Context is the water that we don’t always know we’re swimming in.
Think of the last conversation you had one-on-one with anyone. Even someone in your own house.
There were some elements of that conversation that were obvious enough. The setting, the actual things you talked about, the time of day, you get the idea.
What I'm most interested in, is what wasn't obvious. What was invisible to both of you during the entire course of the conversation. What, if made visible, may have actually changed the course of your entire conversation?
If you know me personally, then you know that I am not a fan of vague or superficial questions. Especially openers to conversations, like: How's it going? How are you? How was your day?
The reason I am not a big fan of these is because we have been conditioned—I think due to artificial constraints of time—to answer these questions vaguely and superficially.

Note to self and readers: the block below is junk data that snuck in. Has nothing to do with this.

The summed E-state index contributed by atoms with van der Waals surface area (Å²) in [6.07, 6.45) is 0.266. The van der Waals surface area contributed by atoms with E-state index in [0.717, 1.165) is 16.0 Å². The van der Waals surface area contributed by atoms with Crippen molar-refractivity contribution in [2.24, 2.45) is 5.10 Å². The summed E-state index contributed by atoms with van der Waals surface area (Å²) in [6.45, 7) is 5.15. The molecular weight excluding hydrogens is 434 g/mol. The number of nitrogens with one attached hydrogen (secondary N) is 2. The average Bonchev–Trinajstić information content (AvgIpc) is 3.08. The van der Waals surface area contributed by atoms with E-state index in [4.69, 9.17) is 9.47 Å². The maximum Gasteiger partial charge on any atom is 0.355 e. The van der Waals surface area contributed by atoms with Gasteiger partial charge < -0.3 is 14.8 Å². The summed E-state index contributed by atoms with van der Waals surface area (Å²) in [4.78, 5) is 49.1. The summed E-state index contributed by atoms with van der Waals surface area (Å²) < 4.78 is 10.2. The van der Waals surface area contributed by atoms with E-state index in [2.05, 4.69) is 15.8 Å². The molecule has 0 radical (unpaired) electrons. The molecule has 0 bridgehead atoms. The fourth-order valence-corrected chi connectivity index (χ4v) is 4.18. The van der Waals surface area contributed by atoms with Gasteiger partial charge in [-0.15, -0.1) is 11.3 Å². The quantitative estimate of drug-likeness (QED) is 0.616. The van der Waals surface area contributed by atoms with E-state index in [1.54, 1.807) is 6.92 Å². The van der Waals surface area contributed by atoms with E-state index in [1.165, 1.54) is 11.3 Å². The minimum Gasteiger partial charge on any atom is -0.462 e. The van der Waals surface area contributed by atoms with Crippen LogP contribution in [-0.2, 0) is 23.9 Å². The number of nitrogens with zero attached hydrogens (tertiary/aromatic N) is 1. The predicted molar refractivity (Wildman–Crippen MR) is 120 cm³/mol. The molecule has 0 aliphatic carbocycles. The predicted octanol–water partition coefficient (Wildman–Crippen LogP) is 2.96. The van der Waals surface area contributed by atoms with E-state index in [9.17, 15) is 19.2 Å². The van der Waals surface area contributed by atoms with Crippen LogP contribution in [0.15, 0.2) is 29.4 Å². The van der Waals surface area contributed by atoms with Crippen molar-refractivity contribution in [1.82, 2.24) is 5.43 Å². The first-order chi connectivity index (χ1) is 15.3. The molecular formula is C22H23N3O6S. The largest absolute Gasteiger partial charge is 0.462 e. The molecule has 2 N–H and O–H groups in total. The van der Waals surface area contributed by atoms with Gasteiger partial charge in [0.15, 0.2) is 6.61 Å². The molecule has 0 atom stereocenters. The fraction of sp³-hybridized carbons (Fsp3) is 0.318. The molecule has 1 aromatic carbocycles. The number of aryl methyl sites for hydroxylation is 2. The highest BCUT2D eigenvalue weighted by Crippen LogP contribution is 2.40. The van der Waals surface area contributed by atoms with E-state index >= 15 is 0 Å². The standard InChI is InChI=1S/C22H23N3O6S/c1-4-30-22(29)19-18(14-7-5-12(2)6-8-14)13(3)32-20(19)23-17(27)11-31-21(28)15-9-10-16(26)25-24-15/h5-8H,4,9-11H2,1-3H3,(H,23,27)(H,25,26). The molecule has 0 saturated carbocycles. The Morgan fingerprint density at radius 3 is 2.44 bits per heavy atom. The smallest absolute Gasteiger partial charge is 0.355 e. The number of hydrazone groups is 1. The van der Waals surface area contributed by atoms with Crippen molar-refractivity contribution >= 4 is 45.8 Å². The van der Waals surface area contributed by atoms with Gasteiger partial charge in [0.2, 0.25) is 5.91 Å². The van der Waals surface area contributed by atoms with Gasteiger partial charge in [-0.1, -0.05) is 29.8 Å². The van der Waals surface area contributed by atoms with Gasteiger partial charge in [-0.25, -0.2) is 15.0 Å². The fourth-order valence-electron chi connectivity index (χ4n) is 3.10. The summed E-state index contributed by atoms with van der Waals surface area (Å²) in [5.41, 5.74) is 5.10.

What if we opened every one-on-one we had by discussing the context that each of us are bringing to the conversation. Here are some examples of context setting questions:
Has anything happened in the past 24 hours or do you know of anything that is going to happen in the next 24 hours that is weighing heavily on you right now? 24 hours is a bit arbitrary, so if you're asking this question, just pick a timeframe that makes sense to you.
How are you feeling physically? I like this question because it breaks through an assumption we make that just because we're showing up to a conversation we're actually feeling physically well. We're pretty good at masking that. It's unnecessary really. Also, asking this same question but replacing physically with mentally might make the question slightly more vague because sometimes it's harder for us to pinpoint this, but, give it a try too.
Tell me about your context right now. This might lead to a reaction of, "What do you mean?" If so, explain further by saying, "Tell me about some of the things you're holding right now that I'm not seeing." This gets right to the heart of the matter. Probably my favourite route to take.
As with all things you've never done, it might feel strange at first.
Having a conversation without context, is like looking at a piece of art through a toilet paper roll.
Let's see more of the human in our conversations.